Blasters use Null, which increases range and has good damage but decreases tracking, and Void, with a short range and excellent damage but decreases tracking and uses more capacitor. Railguns can use Javelin with its short range and good damage at the cost of decreased tracking, and Spike which has a long range and average damage but decreases tracking.
Missiles differ from guns in several areas, giving them a different set of advantages and disadvantages. Missiles are fired from launchers (which require 1 high slot and 1 launcher hardpoint), and are split into long range, low damage missiles (Light, Heavy, Cruise) and shorter range, higher damage missiles (Rocket, Heavy Assault, Torpedo).
Missiles are most commonly found on many Caldari ships, quite a few Minmatar ships and some Amarr and Gallente tech 2, or faction ships.
- Damage type can be chosen, by switching between the four missile types
- It only matters how big and how fast your target is moving, not their actual tracking
- High damage per volley
- Missiles do delayed damage, due to their flight time
- Low damage over time (except torpedoes)
- Missiles can be outrun or trivialized by a combination of speed and size
Tech 2 Ammo
Rockets, Heavy Assault Missiles and Torpedoes all share the same missile variants; Javelin, which has a higher speed and therefore a longer range at the cost of lower damage and a decrease in ship velocity, and Rage, with high damage at the cost of reduced explosion velocity, increased explosion radius, lower missile speed as well as an increase in the ships signature radius. Light, Heavy and Cruise Missiles also share variants, namely Fury with increased damage and explosion velocity but a shorter range, increased explosion radius and an increased ship signature radius, and Precision which has increased explosion velocity and decreased explosion radius but a low range, low damage and decreases ship velocity.
Drones are little craft controlled by a pilot and supplement the ship in some way, be it additional firepower, remote repair of others or electronic warfare. Drones really begin to become a factor to cruisers and above (as well as some tech 2 frigates), especially on the Arbitrator and Vexor.
Drones are stored in the drone bay of a ship. They are found on all races' ships, but many Gallente and some Amarr ships get bonuses to their use.
- Virtually immune to electronic warfare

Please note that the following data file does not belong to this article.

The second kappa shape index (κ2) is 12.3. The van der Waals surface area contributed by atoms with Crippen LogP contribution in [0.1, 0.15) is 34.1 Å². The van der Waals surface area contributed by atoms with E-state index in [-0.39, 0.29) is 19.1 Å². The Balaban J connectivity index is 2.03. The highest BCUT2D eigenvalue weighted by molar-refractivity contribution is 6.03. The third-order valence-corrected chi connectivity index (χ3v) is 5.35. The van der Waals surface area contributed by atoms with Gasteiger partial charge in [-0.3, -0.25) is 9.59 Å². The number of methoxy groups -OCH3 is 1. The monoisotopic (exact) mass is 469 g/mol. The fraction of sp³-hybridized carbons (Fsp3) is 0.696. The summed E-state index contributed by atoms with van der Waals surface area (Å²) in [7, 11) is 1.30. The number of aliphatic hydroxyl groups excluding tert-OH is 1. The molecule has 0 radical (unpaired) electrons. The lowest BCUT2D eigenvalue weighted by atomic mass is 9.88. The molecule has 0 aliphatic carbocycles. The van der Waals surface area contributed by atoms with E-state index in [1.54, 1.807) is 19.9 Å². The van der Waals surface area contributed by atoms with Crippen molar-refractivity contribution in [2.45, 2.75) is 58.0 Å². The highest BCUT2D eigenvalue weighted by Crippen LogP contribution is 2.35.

- Limited ability to act independently
- Can be effective against small ships when used by large ships
- Can be destroyed
- Can get left behind in a rapid withdrawl
Basic drones. They fly out, they do damage to the target. Of all the drone types, the Thermal ones (Hobgoblin, Hammerhead, Ogre) do the most damage, the Explosive ones (Warrior, Valkyrie, Berserker) are the fastest, the Kinetic ones (Hornet, Vespa, Wasp) have the best hitpoints and the EM ones (Acolyte, Infiltrator and Praetor) are the cheapest. Explosive drones tend to be the most popular in PvP (especially Warrior II's, sometimes the only drones fast enough to damage very fast targets); with thermal drones come in a close second. Kinetic and EM drones are usually not worth using in PvP unless you really need that specific damage type.
A variant of combat drones, sentry drones have a much larger range than normal drones (between 20 and 80Km drone dependent), but fairly low tracking. They are also immobile once launched, effectively stopping the ship which launched them as well, but in longer battles it can make sense to drop sentry drones and move away from them, returning to pick them up when the fight is over. They are effectively player controlled sentry guns, with a good range, good damage and good hitpoints, and allow medium snipers to compliment their firepower nicely.
Much like a remote repairer, logistics drones repair the shield or armour (drone dependant) of the target. They cannot, however, repair themselves (although they can repair each other), and they cannot repair the ship which launched them. They are often not worth using over combat drones unless used in conjunction with other remote repair.
Energy Neutralizer drones
Like a mini neut, these drones suck the targets capacitor into thin air. Individually, they are not particularly powerful, but in groups of 5 they are equivalent to a Neutralizer of their size (small for light drones, medium for medium drones, large for heavy drones). Still though, they don't really make up for the damage output you lose from not using combat drones.
Electronic Warfare drones
Available in varying sizes, EWar drones replicate the effects of the Electronic Warfare carried by ships (ECM, Sensor Dampeners, Tracking Disruptors, Target Painters and Stasis Webifiers). While most are not particularly useful due to stacking penalties, ECM drones are an excellent way of getting out of a bad situation, plus can be very good while flying solo or in small gangs.
In for completeness. That, and you never know where you will end up on an Agony class!